The tool being used in these mini-math lessons is the FREE web-based math software, ClassPad.net.

Remember – if you want to save and/or modify any of these activities, create a free account.  Some useful links below:

STEM – Newton Knew Forces (F=ma) (Mini-Math Lesson Algebra/Algebra2)

Yesterday’s lesson was related to the motion of a pendulum and it’s graph as its swing was impacted by friction. Today we are looking at force, using a pendulum as the push (force) on an object (scooter). This is a fun little experiment that you could do with students, and in this time of home-schooling, it would be a relatively easy experiment for parents to set up with their kids. You just need some rope, a bucket full of water or even a jug of water to use as your pendulum, a door frame to swing the ‘pendulum’ from, and then a scooter or something with wheels that can move when pushed (so a wagon or a skateboard). You will also need a measuring tape, some weights to add to the scooter (three different weights), and something to mark start lines and height release for pendulum.

If it’s already sounding like too much work, don’t worry!! There is sample data in the activity, so you can still explore the mathematics if you don’t have the time to set up!!

The idea is to set up the pendulum so that it hangs from a door-frame/beam at the height of the scooter (so place scooters back end directly at where the pendulums lowest point so that the pendulum will hit the scooter and push it). Measure the weight of the pendulum bob (bucket/jug of water) before you begin. Measure the weight of the empty scooter. You then decide on a release height for the pendulum (will be the same height for each release). Mark the start position of the scooter (back end), position the scooter (empty) and release the pendulum from the designated height. It should hit the scooter and push the scooter. You then measure the distance the scooter traveled after it was hit (so from the start position) to where it ends (be sure to measure at the back of the scooter, to be consistent with the start position). The next step is to add some weight to the scooter (make sure it is secured on so it doesn’t fall off when pushed!). Repeat the experiment, record the distances and weights.  Do this for at least five different weights of the scooter – empty to heavier. (Don’t worry – I have included the PDF as well with all the detailed instructions).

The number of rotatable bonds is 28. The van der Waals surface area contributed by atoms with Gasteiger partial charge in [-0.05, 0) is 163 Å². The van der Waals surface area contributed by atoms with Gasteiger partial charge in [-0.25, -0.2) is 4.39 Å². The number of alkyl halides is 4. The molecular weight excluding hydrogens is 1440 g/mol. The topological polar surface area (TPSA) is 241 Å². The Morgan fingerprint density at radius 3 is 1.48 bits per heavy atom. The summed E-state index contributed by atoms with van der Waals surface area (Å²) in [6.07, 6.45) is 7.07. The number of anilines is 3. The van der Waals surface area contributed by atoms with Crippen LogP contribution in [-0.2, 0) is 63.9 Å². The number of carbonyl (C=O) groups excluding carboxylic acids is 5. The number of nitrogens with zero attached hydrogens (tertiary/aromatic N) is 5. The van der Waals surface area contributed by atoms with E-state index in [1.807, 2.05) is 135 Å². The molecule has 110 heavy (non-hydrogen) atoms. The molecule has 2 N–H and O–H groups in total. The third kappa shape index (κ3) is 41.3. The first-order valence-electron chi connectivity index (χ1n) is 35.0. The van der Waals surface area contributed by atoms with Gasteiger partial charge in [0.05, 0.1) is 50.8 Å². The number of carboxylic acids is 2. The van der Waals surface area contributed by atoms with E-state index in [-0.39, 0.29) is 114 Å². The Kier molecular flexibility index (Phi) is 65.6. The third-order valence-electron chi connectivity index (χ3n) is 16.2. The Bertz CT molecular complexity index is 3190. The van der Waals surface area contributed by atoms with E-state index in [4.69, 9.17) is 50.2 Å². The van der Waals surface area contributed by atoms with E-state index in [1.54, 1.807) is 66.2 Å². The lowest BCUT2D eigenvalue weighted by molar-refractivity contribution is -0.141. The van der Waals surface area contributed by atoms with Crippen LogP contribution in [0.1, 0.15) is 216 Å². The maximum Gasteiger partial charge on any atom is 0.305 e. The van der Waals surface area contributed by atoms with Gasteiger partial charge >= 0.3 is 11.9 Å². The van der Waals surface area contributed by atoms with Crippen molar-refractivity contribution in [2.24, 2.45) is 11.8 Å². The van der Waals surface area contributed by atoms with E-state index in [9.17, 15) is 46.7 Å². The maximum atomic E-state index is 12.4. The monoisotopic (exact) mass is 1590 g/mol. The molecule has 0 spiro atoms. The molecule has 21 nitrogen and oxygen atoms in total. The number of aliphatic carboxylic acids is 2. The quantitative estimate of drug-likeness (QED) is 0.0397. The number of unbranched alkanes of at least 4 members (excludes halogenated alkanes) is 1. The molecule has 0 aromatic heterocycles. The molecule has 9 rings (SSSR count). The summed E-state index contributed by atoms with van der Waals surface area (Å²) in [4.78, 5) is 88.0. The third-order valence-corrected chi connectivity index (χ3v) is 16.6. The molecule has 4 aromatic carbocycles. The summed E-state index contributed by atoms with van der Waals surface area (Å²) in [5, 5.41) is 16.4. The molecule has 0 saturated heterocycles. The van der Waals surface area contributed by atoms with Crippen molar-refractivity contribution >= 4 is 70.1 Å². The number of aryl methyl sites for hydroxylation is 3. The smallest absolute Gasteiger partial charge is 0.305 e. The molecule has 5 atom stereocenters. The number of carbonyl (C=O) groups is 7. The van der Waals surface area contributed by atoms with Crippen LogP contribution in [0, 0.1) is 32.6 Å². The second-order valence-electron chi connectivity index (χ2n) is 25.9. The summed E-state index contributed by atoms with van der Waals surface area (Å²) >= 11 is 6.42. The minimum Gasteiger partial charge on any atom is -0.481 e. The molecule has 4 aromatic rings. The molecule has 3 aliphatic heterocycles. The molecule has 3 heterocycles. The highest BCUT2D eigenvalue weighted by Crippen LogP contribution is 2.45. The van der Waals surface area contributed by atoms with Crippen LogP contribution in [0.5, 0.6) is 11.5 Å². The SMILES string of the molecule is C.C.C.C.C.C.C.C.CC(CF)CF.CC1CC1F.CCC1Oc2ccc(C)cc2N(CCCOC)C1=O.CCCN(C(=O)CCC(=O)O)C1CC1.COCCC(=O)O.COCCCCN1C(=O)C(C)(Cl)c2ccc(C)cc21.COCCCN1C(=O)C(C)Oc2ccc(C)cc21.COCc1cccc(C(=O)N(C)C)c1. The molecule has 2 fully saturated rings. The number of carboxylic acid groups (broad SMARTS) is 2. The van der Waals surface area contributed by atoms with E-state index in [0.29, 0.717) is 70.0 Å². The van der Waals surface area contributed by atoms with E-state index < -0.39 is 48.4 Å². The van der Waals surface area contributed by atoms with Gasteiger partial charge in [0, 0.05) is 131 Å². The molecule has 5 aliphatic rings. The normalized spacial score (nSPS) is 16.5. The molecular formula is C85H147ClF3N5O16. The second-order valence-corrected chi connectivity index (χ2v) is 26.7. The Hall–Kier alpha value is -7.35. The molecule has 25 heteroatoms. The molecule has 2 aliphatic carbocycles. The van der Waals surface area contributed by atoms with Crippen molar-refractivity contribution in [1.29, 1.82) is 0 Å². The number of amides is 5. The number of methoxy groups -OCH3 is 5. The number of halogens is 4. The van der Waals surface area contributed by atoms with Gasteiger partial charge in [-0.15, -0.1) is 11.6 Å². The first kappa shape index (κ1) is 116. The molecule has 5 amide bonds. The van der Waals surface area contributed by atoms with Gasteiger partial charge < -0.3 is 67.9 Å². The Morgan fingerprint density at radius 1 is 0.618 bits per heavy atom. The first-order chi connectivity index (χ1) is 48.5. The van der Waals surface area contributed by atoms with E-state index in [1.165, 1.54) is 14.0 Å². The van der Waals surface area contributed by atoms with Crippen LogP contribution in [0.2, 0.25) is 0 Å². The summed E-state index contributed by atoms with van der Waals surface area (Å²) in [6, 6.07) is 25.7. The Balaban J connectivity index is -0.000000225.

Once data has been collected,then you will graph the data and look at how force and mass impacted acceleration. The goal of this experiment is to show that the rate of change of momentum of an object is proportional to the resultant force acting on the object and in the same direction.  Students will explore their table of data, make scatter plots, look at the relationships. The experiment has to do with Newtons’s 2nd Law, where Force=mass x acceleration. There are a couple things to keep in mind: